You can still get sexually transmitted infections (STIs) from sexual activity between women. Oral sex and sharing sex toys are two of the more common ways women who have sex with women can get an STI, but some STIs can be passed on through intimate skin-on-skin contact and mutual masturbation too. It’s worth getting checked out regularly, see how often below.
Do I still need a smear test?
It's important for anyone with a cervix to attend cervical screening (smear test) when they are invited. Even if you've never had sex, or have only had sex with women, you can still develop abnormal cells. If these are left untreated, they may lead to cervical cancer.
Read more about smear tests, including how often you should be getting one, on the nhs.uk website.
You can book a cervical screening appointment with your GP. Cervical screening is not available at sexual health clinics in Stoke-on-Trent and Staffordshire.
Why should I use condoms?
If you're using sex toys, use a new condom for each of you and pop a new condom on when you use the sex toy in a different body opening (vagina, anus, mouth). If a condom doesn’t fit on the sex toy, wash the toy thoroughly between each partner.
Public Health England recommends that people should have a full sexual health check-up once a year. If someone is having sex with different partners, it's advised they get a check-up every three months.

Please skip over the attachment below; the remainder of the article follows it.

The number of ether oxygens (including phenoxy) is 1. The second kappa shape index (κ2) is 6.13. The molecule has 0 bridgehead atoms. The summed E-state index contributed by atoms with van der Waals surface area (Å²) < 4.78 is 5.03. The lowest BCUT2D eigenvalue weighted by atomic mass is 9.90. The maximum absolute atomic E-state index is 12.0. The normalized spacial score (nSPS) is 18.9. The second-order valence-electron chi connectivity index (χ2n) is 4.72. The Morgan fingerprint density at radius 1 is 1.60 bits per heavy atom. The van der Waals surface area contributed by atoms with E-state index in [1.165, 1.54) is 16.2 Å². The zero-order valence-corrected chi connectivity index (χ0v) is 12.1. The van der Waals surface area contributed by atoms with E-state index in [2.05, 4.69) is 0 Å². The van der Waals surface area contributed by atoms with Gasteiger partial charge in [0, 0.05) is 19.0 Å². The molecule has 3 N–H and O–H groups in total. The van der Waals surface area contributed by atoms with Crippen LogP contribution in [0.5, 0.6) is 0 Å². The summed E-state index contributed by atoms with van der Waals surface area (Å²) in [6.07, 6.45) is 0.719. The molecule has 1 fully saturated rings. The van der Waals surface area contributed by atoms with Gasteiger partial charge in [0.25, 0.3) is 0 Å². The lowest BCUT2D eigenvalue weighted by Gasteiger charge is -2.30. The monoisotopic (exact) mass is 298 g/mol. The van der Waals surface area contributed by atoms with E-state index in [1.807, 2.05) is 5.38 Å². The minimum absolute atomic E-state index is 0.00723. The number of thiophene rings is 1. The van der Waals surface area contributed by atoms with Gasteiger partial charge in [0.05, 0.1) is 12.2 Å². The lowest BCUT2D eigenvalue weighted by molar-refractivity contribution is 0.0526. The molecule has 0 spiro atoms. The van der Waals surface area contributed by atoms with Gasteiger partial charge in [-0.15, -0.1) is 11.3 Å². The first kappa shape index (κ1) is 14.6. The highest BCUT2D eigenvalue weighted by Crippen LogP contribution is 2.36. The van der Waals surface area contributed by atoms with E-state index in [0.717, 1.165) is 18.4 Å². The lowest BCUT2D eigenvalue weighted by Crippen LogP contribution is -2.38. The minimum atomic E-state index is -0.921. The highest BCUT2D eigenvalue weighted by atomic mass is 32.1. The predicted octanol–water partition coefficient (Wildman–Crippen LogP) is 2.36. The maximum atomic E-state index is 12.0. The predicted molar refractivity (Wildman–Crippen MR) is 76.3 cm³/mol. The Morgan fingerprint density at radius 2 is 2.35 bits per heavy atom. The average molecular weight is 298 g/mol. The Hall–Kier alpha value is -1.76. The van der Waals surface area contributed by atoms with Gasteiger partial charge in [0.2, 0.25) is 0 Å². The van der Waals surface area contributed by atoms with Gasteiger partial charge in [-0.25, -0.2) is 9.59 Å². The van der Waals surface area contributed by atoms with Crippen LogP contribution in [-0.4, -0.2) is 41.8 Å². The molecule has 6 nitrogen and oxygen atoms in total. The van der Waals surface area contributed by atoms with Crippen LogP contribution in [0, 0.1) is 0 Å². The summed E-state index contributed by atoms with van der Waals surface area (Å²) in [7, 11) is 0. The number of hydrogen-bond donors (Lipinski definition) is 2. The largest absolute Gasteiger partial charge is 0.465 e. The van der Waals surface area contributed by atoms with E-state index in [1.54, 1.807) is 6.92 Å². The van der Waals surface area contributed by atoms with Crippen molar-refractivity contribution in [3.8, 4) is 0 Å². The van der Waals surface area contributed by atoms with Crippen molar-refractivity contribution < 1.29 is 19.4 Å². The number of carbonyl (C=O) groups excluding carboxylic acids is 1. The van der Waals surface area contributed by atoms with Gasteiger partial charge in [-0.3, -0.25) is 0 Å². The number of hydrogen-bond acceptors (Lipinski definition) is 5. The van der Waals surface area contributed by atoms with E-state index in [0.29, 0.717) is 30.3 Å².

Can you get an STI from oral sex?
STIs can be passed on through oral sex too. For oral sex on a vagina or bum, use dams to keep you and your partner safe. Flavoured dams are available to make sex more fun. Look out for the sexual health team out and about and get free dams from us!
What are common STI symptoms?
Some signs you may have an STI include:
burning when peeing
lumps, bumps or sores around anal/genital area
itching around genitals
Remember: some STIs have no symptoms, so it’s worth getting a regular sexual health check-up.
If you have some of these symptoms, it doesn’t always mean you have an STI. Some things like Thrush and Bacterial Vaginosis can cause similar symptoms so it’s worth visiting your GP or nearest sexual health clinic if you're worried.
Lube is important for good sex!
Lube not only makes sex more enjoyable, but it also reduces the risk of a condom breaking.
Avoid oil-based lube as this can erode condoms and make them break. Silicone-based lube is good for anal sex as it lasts quite a while, but it shouldn’t be used with sex toys which have silicone in them as this can damage the toy. Water-based lube is good to use with condoms and sex toys so it’s a great all-rounder! You can get this from our groups, C-Card packs and sexual health clinics.
What happens if I leave an STI untreated?
Untreated STIs can lead to serious health problems (including damage to your heart, brain and eyes), so it’s worth getting checked out between each sexual partner.
Don't forget about consent!
It can be exciting try different things with regards to sex, but one thing should never change and that is consent.
Consent must be given for each sexual act by everyone involved. You shouldn’t feel pressured to do something you’re not comfortable with because someone assumes that’s what you should be into because of your sexuality or gender identity.